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(EDITORIAL from Korea Times on Jan. 6)

All News 07:10 January 06, 2023

Labor Reform
No country can prosper without respecting workers

Presidents usually bless and comfort the nation while calling for growth in the coming year in their New Year's addresses.

However, President Yoon Suk-yeol's nationally televised nine-minute speech on Monday was far from it. Instead, the 1,971-word speech was full of his resolve to reform labor unions and rectify what he deems are social ills.

"The government and businesses should be one," Yoon said in a meeting with business leaders later in the day. He then reiterated his determination to reform labor by establishing the rule of law in the industrial relationship. In another event, Yoon even suggested that labor unions are one of the "evils blocking growth."

Still, the conservative leader should realize that by putting employers ahead of employees, unionized or not, he cannot attain two major goals ― national unity and economic growth. Korea's unionization rate is low, but any possible new labor rules, such the workweek extending beyond the legal limit of 52 hours, will primarily benefit managers at the expense of workers. Longer work usually pulls down productivity, not the other way around.

Yoon seems to have been encouraged ― a little too much ― by the jump in his approval rating after his crackdown on the cargo truckers' strike last year. He reportedly studies the labor policies of Margaret Thatcher and Ronald Reagan. Welcome to a neoliberal state of the early 1980s, when those leaders tried to crush miners and fire air traffic controllers. Fast-forward some 40 years to today, when U.S. employers are having to provide extra wages and benefits to lure back workers amid the "Great Resignation."

According to presidential aides, Yoon also wants to benchmark Germany and France as successful cases of softening rigid labor markets. However, their leaders did so by painstakingly persuading unionists before attaining a grand social compromise. Germany's wage level is among the top worldwide, and the respect for labor has nurtured experienced workers that no AI or robots can replace. Few people frown at strikers despite the inconvenience in France, and leaders don't imagine forcing them back to work.

Why has the labor union become the target of criticism here?

Some of the reasons are internal, but mostly they are external. Yes, Korea's dual labor market structure between full-time workers and part-timers has led to an income gulf among workers. This situation is partly because some "labor aristocrats" at large companies were bent on keeping their lots, failing to move closer to their less fortunate colleagues. However, a far more significant reason is the tyranny of big businesses that slash costs and snatch hard won technologies in a multilayered exploitative structure.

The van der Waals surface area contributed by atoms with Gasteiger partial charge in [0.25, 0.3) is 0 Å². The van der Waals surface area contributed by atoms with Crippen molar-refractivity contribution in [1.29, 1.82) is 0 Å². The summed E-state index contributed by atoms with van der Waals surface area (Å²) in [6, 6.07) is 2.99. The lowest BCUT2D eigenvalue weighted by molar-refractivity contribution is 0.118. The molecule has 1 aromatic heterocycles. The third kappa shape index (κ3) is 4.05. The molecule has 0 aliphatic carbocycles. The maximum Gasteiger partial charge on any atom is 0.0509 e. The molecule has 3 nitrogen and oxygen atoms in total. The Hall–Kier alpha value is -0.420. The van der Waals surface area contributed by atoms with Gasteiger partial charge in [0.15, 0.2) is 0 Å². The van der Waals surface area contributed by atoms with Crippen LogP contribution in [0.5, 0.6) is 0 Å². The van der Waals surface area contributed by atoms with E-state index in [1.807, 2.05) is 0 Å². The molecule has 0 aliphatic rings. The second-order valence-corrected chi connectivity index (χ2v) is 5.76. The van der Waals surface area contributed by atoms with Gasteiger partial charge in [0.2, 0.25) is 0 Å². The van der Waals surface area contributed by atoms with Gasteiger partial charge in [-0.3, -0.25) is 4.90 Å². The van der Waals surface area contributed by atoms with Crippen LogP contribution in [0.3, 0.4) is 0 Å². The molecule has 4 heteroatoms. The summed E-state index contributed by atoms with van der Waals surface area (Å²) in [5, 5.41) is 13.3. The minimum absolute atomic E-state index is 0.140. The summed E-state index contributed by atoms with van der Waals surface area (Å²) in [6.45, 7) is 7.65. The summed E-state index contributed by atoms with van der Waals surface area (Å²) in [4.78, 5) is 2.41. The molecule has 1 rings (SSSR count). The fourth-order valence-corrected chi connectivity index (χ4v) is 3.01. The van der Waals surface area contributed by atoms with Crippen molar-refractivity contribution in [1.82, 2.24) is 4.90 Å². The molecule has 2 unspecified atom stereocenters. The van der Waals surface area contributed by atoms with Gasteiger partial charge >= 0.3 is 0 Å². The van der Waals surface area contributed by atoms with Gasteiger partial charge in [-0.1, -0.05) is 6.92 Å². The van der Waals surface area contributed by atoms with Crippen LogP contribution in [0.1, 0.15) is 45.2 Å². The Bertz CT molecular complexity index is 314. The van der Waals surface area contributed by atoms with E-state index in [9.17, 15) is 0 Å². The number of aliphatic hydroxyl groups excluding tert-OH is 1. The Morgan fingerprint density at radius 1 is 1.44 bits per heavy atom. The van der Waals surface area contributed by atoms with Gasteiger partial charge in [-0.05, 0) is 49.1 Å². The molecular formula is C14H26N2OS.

It is this unfair industrial ecosystem that the government must rectify. However, Yoon's antitrust czar recently vowed to investigate the cargo truckers instead of their employers. Nothing showed the true colors of this pro-business, anti-labor government better than this unprecedented remark by the head of the Fair Trade Commission.

It comes as no surprise then that Yoon is calling for a probe into the accounting books of labor unions. But unions are run by members' fees, and their financial runs are made public. The government has no legal grounds to force their disclosure, although the ongoing situation explains why large umbrella unions should stop receiving government subsidies to protect their identities.

Yoon seems set to follow the economic policies of another conservative leader, Lee Myung-bak, a businessperson-turned-president, whom he recently pardoned. Still, even an ex-labor minister under Lee has of late described Yoon's reform approach as "impatient and disingenuous." Attributing his abortive attempt to the failure to win the cooperation of the union and opposition parties, the veteran administrator called for building social consensus first.

Yoon and his aides need to listen.

Seven months have passed since Yoon took office. Still, he has yet to meet opposition politicians or union leaders for sincere talks. Most of his reform policies require legal revisions. Still, the legislative power lies with the majority opposition party, at least until the general elections of May 29, 2024.

Is Yoon bashing unions to unify his political supporters and blame his opponents for reform failures later? Unfortunately, the answer seems to be "yes."

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